LinkedIn, the largest social network for professionals, has over 80 million members in 200 countries. Naturally, job seekers and hiring managers are popular users of LinkedIn. It is estimated that between 70 and 80% of job seekers locate a position through someone they know. With networking being such an essential part of job searching, professional networking sites are a boon to the job search.
Your LinkedIn profile is a summary of your professional experience, interests, and abilities. Its purpose is to get you noticed by those people searching for you online. This carefully crafted description is your virtual business card that presents your educational credentials, career highlights, and marketable skills. It is an essential differentiator for those in the job market and can increase your visibility.
An online presence will help you to:
- Reconnect with former coworkers, classmates, and internship colleagues, and help you to make new professional contacts to request interviews
- Discover connections inside organizations to help you research potential employers prior to applying for a job
- Manage the information that’s publicly available about you as a professional by ensuring that your LinkedIn profile is the first listing located when your name is Googled
- Find and be introduced to other professionals through people you know so your network is always expanding
- Gain new insights from discussions with like-minded professionals in private group settings related to the library field.
As a student or working professional, you can expand your network by reconnecting with friends, mentors, former colleagues, internship supervisors, and classmates from undergraduate and graduate programs. And you will be able to continue to add new contacts when you meet professionals during interviews, professional association networking events, and conferences.
Employers frequently view job applicants’ profiles to screen candidates. Since hiring managers view professional and social networking sites, it is advisable to use private settings on your online accounts, such as Facebook. According to statistics from LinkedIn, 70% of employers have rejected applicants after finding questionable information online. With this in mind, it is important to Google your name regularly to make sure you maintain a positive online image. The good news is that your LinkedIn profile usually appears first, and you have control over that.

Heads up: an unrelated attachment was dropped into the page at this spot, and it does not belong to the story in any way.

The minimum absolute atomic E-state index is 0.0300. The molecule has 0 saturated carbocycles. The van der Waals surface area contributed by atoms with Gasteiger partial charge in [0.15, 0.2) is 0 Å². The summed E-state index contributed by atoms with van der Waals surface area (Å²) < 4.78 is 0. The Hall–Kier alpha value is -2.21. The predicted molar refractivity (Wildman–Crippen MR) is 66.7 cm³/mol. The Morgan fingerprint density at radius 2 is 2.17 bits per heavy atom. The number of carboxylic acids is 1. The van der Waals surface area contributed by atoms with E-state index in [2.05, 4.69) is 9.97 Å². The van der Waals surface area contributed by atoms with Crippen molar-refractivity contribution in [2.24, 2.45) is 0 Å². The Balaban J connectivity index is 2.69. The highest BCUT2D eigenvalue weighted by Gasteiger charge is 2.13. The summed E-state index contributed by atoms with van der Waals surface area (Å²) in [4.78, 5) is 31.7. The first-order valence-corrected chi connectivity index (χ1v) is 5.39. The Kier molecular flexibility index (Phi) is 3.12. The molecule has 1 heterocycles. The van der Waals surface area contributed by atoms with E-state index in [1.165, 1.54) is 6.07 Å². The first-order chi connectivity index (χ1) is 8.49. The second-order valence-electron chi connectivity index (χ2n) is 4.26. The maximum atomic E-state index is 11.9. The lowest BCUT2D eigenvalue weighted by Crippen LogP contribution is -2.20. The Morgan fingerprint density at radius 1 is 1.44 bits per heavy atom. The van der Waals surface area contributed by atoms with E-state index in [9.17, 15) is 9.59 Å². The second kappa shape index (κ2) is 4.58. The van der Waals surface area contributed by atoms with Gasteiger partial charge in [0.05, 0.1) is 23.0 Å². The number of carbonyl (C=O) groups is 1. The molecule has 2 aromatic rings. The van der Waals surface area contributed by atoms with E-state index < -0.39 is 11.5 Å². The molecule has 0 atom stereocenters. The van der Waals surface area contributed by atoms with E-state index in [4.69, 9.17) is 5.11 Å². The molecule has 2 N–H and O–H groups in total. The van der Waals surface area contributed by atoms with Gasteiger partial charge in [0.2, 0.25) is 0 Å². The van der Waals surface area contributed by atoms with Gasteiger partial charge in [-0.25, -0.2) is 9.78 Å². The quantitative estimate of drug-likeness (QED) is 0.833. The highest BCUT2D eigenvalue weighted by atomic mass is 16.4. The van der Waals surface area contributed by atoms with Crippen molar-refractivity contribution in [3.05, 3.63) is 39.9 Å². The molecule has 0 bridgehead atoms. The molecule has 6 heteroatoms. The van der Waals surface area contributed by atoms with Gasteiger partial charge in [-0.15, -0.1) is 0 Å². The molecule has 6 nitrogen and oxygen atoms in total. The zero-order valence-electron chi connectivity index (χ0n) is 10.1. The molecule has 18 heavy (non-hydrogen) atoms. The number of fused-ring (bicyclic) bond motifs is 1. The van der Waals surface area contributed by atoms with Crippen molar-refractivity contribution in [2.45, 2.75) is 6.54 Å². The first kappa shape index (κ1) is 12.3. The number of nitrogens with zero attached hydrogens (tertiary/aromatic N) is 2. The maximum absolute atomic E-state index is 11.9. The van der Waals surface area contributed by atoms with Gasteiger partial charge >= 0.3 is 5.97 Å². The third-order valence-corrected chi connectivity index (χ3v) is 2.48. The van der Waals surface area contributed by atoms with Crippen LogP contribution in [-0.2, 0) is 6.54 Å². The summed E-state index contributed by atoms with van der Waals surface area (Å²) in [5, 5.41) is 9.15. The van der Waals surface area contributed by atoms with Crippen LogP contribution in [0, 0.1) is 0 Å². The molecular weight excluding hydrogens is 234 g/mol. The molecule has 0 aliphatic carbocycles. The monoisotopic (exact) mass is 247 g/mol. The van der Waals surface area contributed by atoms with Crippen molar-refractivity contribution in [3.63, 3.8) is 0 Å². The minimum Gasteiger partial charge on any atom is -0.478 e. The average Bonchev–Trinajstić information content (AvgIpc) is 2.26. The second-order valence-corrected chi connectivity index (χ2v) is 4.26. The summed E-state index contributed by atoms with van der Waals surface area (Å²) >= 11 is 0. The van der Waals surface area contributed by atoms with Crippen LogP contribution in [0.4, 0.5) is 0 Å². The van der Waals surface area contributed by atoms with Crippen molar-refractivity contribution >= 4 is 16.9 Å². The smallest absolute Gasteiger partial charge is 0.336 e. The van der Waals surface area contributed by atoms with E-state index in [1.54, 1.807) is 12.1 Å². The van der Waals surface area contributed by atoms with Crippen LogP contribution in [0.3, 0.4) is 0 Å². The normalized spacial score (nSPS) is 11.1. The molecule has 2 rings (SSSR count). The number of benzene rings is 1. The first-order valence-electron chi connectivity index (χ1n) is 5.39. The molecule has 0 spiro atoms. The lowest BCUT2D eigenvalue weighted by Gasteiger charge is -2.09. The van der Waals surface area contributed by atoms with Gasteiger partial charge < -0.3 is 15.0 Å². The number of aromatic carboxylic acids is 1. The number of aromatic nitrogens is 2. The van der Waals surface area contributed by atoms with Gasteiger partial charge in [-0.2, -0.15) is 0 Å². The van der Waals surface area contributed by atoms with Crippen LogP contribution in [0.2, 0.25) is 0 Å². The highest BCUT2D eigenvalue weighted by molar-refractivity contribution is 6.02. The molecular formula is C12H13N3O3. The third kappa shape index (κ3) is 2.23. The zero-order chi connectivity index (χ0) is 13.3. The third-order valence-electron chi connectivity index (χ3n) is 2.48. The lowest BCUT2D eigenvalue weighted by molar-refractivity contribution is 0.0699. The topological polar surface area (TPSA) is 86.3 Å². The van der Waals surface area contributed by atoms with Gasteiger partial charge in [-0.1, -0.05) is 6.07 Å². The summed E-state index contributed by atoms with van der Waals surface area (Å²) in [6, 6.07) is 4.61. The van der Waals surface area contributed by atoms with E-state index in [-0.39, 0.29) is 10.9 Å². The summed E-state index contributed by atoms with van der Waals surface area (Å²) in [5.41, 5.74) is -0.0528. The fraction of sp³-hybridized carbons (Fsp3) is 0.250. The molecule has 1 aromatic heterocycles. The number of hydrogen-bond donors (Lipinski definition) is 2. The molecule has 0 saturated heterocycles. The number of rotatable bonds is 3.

Since creating a positive, professional presence online is critical, here are some pointers for developing your LinkedIn profile:
- Create a profile headline. Promote your strong work traits and specific professional focus. Sample Headline: MLS Graduate Student with a focus on Young Adult programs.
- Build your profile. Incorporate information from your resume, including work experience, education, honors or awards, technical skills, and volunteer work.
- Develop a professional summary. Use concise statements that describe your professional qualifications and goals, as you would in your cover letter. Include keyword-rich phrases with specific words that are relevant to the type of jobs you are targeting.
- Include a “Specialities” section with key words. Fill this section of your profile page with words and phrases that a hiring manager might type in to find a professional like you.
- Join groups related to your field. To show that you are connected, locate specific groups on LinkedIn, such as the American Library Association and the Simmons GSLIS Alumni Group that includes graduates, current students, faculty, and staff.
- Request recommendations. Ask colleagues, faculty, mentors, supervisors, or other professionals who can attest to your strengths to write a brief recommendation.
For More Information
View LinkedIn’s Instructional Videos for excellent guidance for students and recent graduates:
Adapted from the following resources:
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